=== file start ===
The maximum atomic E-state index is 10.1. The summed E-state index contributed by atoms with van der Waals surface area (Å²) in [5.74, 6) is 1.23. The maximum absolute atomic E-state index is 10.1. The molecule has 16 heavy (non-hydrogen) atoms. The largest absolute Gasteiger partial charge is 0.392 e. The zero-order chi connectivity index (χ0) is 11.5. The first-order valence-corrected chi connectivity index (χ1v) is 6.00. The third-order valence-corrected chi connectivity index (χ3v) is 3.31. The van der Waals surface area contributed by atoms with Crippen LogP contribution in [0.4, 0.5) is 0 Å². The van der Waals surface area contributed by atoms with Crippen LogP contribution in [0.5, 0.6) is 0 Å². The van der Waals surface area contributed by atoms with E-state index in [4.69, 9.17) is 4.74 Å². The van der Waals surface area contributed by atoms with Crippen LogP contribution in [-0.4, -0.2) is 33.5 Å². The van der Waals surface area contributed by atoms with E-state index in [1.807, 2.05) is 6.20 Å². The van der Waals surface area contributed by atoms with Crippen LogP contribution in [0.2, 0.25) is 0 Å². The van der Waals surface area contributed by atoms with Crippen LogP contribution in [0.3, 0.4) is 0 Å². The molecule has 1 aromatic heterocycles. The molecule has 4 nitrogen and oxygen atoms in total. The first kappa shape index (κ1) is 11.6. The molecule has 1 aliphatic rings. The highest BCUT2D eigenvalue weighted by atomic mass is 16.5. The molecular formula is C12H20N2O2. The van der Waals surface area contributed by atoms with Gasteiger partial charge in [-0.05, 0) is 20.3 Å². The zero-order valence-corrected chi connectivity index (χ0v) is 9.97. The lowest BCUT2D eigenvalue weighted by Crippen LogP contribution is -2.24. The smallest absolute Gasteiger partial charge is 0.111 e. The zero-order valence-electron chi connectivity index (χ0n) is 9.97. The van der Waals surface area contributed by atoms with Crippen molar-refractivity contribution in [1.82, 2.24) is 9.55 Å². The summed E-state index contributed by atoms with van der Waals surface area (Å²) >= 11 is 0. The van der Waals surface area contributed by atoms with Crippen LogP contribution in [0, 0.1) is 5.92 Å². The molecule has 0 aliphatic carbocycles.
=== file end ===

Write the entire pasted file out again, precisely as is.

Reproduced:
The maximum atomic E-state index is 10.1. The summed E-state index contributed by atoms with van der Waals surface area (Å²) in [5.74, 6) is 1.23. The maximum absolute atomic E-state index is 10.1. The molecule has 16 heavy (non-hydrogen) atoms. The largest absolute Gasteiger partial charge is 0.392 e. The zero-order chi connectivity index (χ0) is 11.5. The first-order valence-corrected chi connectivity index (χ1v) is 6.00. The third-order valence-corrected chi connectivity index (χ3v) is 3.31. The van der Waals surface area contributed by atoms with Crippen LogP contribution in [0.4, 0.5) is 0 Å². The van der Waals surface area contributed by atoms with Crippen LogP contribution in [0.5, 0.6) is 0 Å². The van der Waals surface area contributed by atoms with E-state index in [4.69, 9.17) is 4.74 Å². The van der Waals surface area contributed by atoms with Crippen LogP contribution in [-0.4, -0.2) is 33.5 Å². The van der Waals surface area contributed by atoms with E-state index in [1.807, 2.05) is 6.20 Å². The van der Waals surface area contributed by atoms with Crippen LogP contribution in [0.2, 0.25) is 0 Å². The van der Waals surface area contributed by atoms with Crippen LogP contribution in [0.3, 0.4) is 0 Å². The molecule has 1 aromatic heterocycles. The molecule has 4 nitrogen and oxygen atoms in total. The first kappa shape index (κ1) is 11.6. The molecule has 1 aliphatic rings. The highest BCUT2D eigenvalue weighted by atomic mass is 16.5. The molecular formula is C12H20N2O2. The van der Waals surface area contributed by atoms with Gasteiger partial charge in [-0.05, 0) is 20.3 Å². The zero-order valence-corrected chi connectivity index (χ0v) is 9.97. The lowest BCUT2D eigenvalue weighted by Crippen LogP contribution is -2.24. The smallest absolute Gasteiger partial charge is 0.111 e. The zero-order valence-electron chi connectivity index (χ0n) is 9.97. The van der Waals surface area contributed by atoms with Crippen molar-refractivity contribution in [1.82, 2.24) is 9.55 Å². The summed E-state index contributed by atoms with van der Waals surface area (Å²) >= 11 is 0. The van der Waals surface area contributed by atoms with Crippen LogP contribution in [0, 0.1) is 5.92 Å². The molecule has 0 aliphatic carbocycles.